Male Reproductive System Teacher Resources

Find Male Reproductive System educational ideas and activities

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Students examine the female and male reproductive system while describing names, purposes, and locations of reproductive organs. In this reproductive system activity, students explain the functions of the parts of the female and male reproductive systems. Students complete a worksheet as a large group.
Students identify the parts of a male and female reproductive system and what the jobs of those parts are.  In this reproduction lesson students describe some reproductive technologies. 
Fifth graders identify and define parts of the reproductive system. In this health lesson, the teacher introduces the parts of the reproductive system, then students match body part cards to the corresponding definition cards.
Students investigate the medical terms, locations, and purposes of several of the male and female reproductive systems. Feeling good about their bodies and growing up forms the basis of this activity.
Show your beginning biologists and anatomists this clip to cover the male reproductive system. This presentation is narrated, dealing with the male structures and functions of the reproductive system. Testosterone is covered in detail after discussing all the parts.
Students complete worksheets about the reproductive system to define terms, explain the menstrual cycle, and more. In this reproduction lesson plan, students are provided with worksheets.
Students identify the parts of the male reproductive system. They explore the functions of the male reproductive system. Students demonstrate the connection between reproductive health and the ability to reproduce. Students prepare presentations on reproduction and health.
Teaching middle schoolers about the male reproductive system can be a challenge in and of itself. It's a sensitive topic for many. Create a safe, respectful class climate before teaching this topic. Make sure you, the teacher, are comfortable with the topic as there will undoubtedly be many questions that need to be answered. This lesson addresses the physical structure and function of the reproductive system as well as healthy habits for male teenagers.
Young scholars name the different parts of the male reproductive system. For this health science lesson, students research health issues affecting the male reproductive system. They create a presentation and share it to class.
Pupils study the anatomy and physiology of the human reproductive systems. They examine proper medical and self-exam techniques for these systems.
Students are introduced to the anatomy and physiology of the human male and female reproductive systems. They define human sexuality terms and are presented with information about proper self-care and medical care for their reproductive systems.
Students investigate the male and female reproductive anatomy. The terminology is defined by them and the goal is to make them more comfortable using it in the classroom for academic purposes. Students conduct class discussion of the differences in anatomy for males and females.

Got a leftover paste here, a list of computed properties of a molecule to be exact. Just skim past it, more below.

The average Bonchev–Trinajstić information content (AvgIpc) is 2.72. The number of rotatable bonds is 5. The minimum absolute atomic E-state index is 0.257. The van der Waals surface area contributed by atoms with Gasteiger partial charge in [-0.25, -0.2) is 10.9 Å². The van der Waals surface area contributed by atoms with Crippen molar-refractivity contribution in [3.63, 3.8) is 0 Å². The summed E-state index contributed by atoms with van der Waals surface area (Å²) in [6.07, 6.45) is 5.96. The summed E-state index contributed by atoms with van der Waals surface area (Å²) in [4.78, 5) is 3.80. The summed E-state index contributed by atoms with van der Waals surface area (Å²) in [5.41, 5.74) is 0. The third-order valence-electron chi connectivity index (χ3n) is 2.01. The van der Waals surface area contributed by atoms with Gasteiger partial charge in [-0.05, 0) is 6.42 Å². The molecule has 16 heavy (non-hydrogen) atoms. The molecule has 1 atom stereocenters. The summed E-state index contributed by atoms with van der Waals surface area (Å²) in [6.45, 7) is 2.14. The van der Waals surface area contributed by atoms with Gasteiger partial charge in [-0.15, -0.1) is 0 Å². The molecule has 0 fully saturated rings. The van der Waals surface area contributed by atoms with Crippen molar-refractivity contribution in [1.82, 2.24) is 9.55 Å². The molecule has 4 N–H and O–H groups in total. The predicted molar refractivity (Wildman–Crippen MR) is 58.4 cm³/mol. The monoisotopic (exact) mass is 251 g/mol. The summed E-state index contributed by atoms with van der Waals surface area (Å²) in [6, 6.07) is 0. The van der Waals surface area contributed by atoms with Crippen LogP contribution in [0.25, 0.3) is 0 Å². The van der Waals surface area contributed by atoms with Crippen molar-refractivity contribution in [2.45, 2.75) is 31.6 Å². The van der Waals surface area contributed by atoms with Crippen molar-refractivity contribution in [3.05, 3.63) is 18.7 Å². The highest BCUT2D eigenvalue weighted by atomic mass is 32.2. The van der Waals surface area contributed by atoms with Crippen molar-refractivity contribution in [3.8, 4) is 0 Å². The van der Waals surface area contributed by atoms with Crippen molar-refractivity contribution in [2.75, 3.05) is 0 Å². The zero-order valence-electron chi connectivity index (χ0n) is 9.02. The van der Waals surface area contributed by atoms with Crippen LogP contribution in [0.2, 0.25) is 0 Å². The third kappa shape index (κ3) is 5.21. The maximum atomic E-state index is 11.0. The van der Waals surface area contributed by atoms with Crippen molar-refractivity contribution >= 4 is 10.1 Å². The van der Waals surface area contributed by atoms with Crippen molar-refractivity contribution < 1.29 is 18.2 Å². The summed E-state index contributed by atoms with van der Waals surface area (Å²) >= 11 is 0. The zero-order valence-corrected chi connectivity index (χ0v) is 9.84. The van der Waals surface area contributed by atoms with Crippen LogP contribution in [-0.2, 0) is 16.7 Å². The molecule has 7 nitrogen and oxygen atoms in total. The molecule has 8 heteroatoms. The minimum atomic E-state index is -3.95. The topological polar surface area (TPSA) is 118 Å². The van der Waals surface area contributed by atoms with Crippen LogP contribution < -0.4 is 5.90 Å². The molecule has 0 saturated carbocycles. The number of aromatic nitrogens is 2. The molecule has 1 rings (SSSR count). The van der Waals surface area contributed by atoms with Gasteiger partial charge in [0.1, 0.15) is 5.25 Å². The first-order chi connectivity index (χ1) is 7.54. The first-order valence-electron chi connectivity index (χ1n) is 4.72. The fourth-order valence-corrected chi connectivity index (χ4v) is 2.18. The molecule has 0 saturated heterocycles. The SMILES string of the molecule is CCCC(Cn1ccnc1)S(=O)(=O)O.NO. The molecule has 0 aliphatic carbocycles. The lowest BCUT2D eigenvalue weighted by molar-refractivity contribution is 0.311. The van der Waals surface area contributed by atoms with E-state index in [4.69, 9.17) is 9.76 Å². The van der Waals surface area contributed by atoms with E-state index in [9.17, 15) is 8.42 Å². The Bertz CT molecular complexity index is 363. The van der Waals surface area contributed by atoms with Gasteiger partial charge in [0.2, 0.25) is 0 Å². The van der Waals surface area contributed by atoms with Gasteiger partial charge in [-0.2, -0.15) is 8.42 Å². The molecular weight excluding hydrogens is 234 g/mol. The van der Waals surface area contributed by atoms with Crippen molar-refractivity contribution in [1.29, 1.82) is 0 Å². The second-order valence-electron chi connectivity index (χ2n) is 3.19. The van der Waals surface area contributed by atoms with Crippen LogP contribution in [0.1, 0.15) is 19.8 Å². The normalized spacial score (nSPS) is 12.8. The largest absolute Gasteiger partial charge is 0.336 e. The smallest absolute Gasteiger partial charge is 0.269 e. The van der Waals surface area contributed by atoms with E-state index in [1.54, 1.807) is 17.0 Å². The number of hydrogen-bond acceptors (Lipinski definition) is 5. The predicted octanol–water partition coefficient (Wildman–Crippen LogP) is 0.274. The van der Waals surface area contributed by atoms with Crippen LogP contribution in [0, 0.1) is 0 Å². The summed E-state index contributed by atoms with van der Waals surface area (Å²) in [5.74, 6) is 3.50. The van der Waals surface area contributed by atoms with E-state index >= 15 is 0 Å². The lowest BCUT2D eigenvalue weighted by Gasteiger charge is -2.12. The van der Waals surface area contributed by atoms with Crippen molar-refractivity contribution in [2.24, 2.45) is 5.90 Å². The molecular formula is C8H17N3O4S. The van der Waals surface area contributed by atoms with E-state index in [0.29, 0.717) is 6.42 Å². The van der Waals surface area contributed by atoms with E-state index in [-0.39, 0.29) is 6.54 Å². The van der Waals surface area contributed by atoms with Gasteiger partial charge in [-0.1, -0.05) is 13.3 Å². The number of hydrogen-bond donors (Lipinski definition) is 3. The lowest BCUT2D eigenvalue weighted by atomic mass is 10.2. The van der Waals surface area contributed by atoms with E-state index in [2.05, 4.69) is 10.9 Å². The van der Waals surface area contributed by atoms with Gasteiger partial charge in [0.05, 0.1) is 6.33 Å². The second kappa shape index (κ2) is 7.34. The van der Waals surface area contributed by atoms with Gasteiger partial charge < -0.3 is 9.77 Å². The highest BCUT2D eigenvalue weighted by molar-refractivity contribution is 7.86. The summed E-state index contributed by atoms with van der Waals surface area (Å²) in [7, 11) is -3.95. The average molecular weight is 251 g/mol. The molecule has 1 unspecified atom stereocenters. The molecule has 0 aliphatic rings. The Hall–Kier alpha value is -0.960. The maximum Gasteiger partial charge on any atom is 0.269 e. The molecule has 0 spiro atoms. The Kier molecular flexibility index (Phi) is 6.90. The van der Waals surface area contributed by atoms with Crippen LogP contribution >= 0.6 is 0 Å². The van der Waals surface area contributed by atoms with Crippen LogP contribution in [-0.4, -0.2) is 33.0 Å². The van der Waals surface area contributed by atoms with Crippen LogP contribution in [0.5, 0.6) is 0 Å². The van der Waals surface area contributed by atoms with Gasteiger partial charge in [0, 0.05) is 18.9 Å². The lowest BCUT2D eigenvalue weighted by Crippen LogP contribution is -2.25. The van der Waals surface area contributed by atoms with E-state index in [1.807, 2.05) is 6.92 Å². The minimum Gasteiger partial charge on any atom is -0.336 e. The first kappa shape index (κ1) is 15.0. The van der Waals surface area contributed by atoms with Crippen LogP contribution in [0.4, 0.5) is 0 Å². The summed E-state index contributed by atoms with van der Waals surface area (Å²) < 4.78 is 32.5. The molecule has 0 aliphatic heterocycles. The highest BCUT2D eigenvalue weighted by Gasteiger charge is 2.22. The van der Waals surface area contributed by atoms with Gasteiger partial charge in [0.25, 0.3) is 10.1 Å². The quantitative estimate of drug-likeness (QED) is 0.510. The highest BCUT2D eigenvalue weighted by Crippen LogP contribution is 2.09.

Students examine the male and female genitalia and reproductive systems. In this reproduction 101 lesson, students complete a quiz about the female and male reproductive systems to see what they think they know about reproduction. Students are given packets and work in groups to uncover facts about genitalia and the reproductive organs.
This is a nice, subdued series of slides that can be used to teach about the human reproductive systems, male and female. Early in the presentation, a warning slide previews uncomfortable words. Four diagrams are included, two of the male reproductive system and two of the female reproductive system. The content is straightforward and factual.
Begin looking at reproduction by contrasting sexual reproduction with asexual reproduction. Sexual reproduction gives us genetic variation as meiosis creates brand new chromosomes through cross over. Male and female anatomy is covered, as well as menstruation and fertilization. The video unfortunately cuts out right when development of an embryo is beginning, but a lot is covered in the entirety of this clip.
Students examine the life of a teenager from their own perspective and an adult's. In groups, they focus on the biological changes and how they are different in a girl and a boy. Individually, they write a paper about these changes and include characteristics that relate to their personality and identity. To end the lesson, they are introduced to Kohlberg's theory of Moral Reasoning and Piaget's theory of Cognitive Development.
FLASH has put together a pretty comprehensive lesson on fertility and infertility. There is a lot of information on the male and female reproductive systems, fertility, reducing the odds for infertility, the menstrual cycle, and information on sexually transmitted infections. There are activities included, but a teacher could easily invent new activities to do with this vast array of information.
Students continue their examination of sexual reproduction and proper care. After reading a case study, they share their reactions and answer discussion questions. They are taught how to do monthly breast self-examinations for girls and testicular self-exams for boys. They also share reasons why teenagers are unlikely to go to the doctor.
Students study male and female genitalia and the reproductive systems.
Fifth graders work in teams to play a game enabling them to identify the basic components of the female human reproductive system. They view an overhead that describes menstruation and discuss their knowledge of the female reproductive system.